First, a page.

Patagonia Wetsuit Review

Patagonia Wetsuit Review

We're excited to have recently received our first shipment of the toasty warm Patagonia R3 Front Zip hooded wetsuits! The reputation of these suits is top notch, and they look great with very understated styling. The R3 means that the neoprene is 3mm thick through the whole suit, and there is a layer of chlorine-free merino wool and recycled polyester inside of that for extra warmth. The wool allows this 3mm suit to be warmer than a standard 3/2, without sacrificing flexibility. The R3 is built for water between 48 - 55 degrees, which is the exact range the Oregon Coast tends to be in for much of the year. The seams are blind stitched and triple glued, and the crotch seams are internally taped for maximum durability.

My girlfriend and I both recently got new Patagonia wetsuits (thanks to her for a great Birthday present :-)), so I can give you some firsthand notes about what they are like.

I should note that I got the R3 without a hood since I plan on using this suit in places besides the Pacific Northwest, and she got the R2 because she surfs more often when the weather is a bit warmer, and her sessions don't tend to last all day long. I went with the R3 because I wanted to be able to stay out there all day long if it's good.

This was my first front-zip suit, and I love the snug fit that it provides. Additionally, the lack of an exposed zipper on the back of the suit reduces flush of water into the suit, and it was nice to not have velcro rubbing on the back from time to time like my previous suit had.

It's important for me to be completely honest and say that this is still a wetsuit built for cold water, so it's not going to feel as weightless and flexible as wearing trunks, a long john, or a 2mm suit. There are still times that it doesn't feel completely comfortable. With that in mind, though, it's warmer and far more comfortable than the 5/4 I had before, and it's much easier to put on and take off. My girlfriend's R2 is so flexible that she can do cartwheels in it. She definitely wants to surf more often now that she's more comfortable and can change into and out of her suit more easily. That's great news for both of us!

I've worn the suit a couple of times so far and I wasn't the least bit cold either time. I think that's a great sign. Its nice knowing that I'll be ready for this winter's sessions.

I plan on owning this suit for quite a while, and will do my best to take great care of it. Patagonia has an amazing warranty, promising to repair or replace a suit if there are any manufacturers defects. They certainly won't replace the suit if you get a fin cut, scuff up the suit by taking it off on the pavement, or generally don't take care of it. But, if a seam rips due to a stitching error they'll be very fair and work with you. They are proud of the quality of their products, and for good reason.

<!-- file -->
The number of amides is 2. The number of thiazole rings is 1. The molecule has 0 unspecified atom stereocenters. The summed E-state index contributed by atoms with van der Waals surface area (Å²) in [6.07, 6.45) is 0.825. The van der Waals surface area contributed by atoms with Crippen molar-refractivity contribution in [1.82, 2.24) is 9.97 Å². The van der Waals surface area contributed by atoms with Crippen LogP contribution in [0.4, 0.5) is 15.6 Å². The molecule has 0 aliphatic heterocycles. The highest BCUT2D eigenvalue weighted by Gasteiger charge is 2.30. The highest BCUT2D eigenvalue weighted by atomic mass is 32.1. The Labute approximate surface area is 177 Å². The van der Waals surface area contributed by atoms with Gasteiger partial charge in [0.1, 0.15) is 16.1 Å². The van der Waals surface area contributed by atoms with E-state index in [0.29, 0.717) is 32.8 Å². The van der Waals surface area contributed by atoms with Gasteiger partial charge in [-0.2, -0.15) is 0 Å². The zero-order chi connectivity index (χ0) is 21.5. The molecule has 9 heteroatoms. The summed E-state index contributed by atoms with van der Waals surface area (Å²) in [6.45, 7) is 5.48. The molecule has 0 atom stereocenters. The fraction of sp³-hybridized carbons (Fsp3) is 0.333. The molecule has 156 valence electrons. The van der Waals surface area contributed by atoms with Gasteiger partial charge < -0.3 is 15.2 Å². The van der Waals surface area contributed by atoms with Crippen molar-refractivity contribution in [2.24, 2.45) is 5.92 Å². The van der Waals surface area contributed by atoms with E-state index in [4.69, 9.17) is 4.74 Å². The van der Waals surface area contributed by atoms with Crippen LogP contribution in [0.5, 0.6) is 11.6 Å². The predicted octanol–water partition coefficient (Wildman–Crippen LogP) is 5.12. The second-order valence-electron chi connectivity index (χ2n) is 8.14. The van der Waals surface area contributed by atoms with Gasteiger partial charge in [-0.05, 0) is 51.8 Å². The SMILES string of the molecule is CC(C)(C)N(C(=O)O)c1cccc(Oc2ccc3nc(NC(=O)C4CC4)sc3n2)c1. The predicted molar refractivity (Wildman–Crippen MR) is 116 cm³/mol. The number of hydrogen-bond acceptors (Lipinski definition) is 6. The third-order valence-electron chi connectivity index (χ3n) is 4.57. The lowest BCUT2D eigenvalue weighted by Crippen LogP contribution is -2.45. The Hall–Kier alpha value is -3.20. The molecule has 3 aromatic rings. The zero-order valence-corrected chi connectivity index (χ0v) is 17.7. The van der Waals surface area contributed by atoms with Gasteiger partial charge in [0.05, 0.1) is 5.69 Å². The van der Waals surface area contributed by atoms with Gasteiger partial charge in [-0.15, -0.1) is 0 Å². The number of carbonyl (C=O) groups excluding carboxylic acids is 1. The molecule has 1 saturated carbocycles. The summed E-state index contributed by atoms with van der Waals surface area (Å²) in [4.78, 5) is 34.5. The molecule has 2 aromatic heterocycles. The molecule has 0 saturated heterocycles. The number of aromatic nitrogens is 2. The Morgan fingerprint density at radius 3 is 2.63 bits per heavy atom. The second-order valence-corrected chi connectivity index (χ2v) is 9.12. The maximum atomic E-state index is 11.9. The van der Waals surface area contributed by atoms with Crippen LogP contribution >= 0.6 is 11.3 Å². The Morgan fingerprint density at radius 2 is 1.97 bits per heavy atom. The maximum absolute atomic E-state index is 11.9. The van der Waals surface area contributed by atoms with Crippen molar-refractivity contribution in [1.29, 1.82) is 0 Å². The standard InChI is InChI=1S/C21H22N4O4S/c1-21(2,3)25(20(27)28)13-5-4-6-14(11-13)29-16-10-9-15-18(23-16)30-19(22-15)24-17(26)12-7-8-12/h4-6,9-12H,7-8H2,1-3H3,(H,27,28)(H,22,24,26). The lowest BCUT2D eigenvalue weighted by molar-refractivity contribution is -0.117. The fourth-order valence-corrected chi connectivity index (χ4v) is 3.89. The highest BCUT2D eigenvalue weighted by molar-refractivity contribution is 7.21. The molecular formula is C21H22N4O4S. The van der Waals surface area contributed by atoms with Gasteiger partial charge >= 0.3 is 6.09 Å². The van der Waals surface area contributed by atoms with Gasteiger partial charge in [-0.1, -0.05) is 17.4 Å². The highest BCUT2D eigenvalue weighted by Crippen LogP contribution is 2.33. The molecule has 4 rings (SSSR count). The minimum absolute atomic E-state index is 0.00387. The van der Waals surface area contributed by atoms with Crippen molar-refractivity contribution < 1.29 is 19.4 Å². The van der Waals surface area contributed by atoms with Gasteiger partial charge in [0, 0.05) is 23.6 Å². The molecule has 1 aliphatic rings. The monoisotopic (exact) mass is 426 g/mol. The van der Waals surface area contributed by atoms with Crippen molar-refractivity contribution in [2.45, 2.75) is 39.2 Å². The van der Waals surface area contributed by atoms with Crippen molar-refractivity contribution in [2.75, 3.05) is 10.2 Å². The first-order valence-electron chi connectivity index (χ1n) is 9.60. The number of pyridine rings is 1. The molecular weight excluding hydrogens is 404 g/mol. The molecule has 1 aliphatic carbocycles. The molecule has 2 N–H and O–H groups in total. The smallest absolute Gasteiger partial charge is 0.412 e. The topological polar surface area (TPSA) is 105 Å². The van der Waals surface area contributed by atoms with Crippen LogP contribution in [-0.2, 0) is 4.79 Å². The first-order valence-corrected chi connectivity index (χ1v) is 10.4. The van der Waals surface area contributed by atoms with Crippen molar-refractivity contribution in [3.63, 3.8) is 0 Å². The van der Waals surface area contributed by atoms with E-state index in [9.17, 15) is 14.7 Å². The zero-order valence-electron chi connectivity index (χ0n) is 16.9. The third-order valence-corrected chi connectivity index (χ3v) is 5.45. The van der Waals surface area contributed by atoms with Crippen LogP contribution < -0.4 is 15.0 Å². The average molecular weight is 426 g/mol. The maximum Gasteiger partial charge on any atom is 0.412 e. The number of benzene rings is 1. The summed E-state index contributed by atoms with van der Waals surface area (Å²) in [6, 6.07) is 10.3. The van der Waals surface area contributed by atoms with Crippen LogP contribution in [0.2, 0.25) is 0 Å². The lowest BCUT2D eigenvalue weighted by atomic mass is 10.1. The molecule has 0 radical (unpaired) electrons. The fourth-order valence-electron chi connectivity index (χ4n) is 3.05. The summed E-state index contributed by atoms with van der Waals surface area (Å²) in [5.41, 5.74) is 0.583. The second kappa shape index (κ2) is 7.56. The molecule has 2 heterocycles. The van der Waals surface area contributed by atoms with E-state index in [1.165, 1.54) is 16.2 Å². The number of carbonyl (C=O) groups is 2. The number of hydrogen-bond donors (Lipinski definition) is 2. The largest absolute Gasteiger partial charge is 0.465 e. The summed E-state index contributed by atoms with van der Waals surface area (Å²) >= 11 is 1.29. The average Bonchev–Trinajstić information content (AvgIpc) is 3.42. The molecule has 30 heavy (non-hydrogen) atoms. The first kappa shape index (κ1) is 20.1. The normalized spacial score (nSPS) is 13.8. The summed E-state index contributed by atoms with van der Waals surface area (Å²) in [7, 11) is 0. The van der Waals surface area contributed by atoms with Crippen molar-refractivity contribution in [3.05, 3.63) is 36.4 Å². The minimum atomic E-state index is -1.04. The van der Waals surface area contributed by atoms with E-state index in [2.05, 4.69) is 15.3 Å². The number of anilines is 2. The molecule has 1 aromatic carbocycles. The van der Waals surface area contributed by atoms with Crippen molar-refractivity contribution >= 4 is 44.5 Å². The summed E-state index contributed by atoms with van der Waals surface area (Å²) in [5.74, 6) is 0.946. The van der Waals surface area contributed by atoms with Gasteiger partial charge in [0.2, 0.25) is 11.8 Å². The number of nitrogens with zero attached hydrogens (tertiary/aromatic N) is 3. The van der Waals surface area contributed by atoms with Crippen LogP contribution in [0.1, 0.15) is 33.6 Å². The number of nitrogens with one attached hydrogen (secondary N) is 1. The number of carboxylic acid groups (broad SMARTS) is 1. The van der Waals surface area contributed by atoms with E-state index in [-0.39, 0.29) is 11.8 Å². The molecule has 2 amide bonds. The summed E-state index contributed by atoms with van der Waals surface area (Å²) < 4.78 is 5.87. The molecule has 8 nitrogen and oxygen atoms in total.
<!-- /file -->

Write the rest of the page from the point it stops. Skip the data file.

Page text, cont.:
The Patagonia R3 front zip hooded fullsuit is a little pricey at $575, but it's true that you get what you pay for. The warmth, flexibility, durability, style, and warranty are worth the extra price.

Latest Articles

Visit the blog
Welcome to the team Justin Buford! Justin has been a part of the shop since we opened in 2010. He was a true local grom who would spend his days skateboarding in our parking lot and washing rental wetsuits when he wasn’t in school. His family lived just up the street and his step-dad is one of the best surfers in town. His brother-in-law comes from the legendary South County Surf family the Ledbetters. Surfing is who and what Justin is, it’s in his blood. 
It felt a lot like home, Ireland. I suppose in a bizarre way it is, as my ancestors planted their roots in county Sligo on the North West coast of the country in the early 1700's after immigrating from Scotland. Ireland has been at the top of my travel list since long before I found out there was surf there. I formed images in my head of what the landscape would look like from seeing pictures, videos and hearing stories of infamous rocky basalt point breaks and shallow heaving slabs. Every image I had crafted fell short in comparison to seeing it all in person for the first time.
Houdini was the ultimate escape artist of his time, and it’s pretty obvious that this was the reasoning behind the naming of the Firewire Houdini; a board built with large, powerful barrels in mind, as well as the act of disappearing into those barrels and then escaping while still standing. So will the Firewire Houdini have you escaping the best barrels of your life, or will you suffer the same fate as the namesake with a fatal punch in the gut when you paddle out into some bombing lineup?
“You’ve got to pay to play” or something along those lines, is what we tell ourselves whenever a board is broken during a session. When you get comfortable enough in waves that require a step-up board like Lost’s Sabo-Taj model, the likelihood of snapping it is pretty high. Extra glassing offered from many shapers can help, but it still takes just one bad wipeout or mistimed positioning to kiss your favorite PU board goodbye. So when Lib-Tech took its “dang difficult to ding” technology and combined it with Lost Surfboard’s slab hunting Sabo-Taj, could a board be born that finally holds up to heavy conditions? Let’s find out….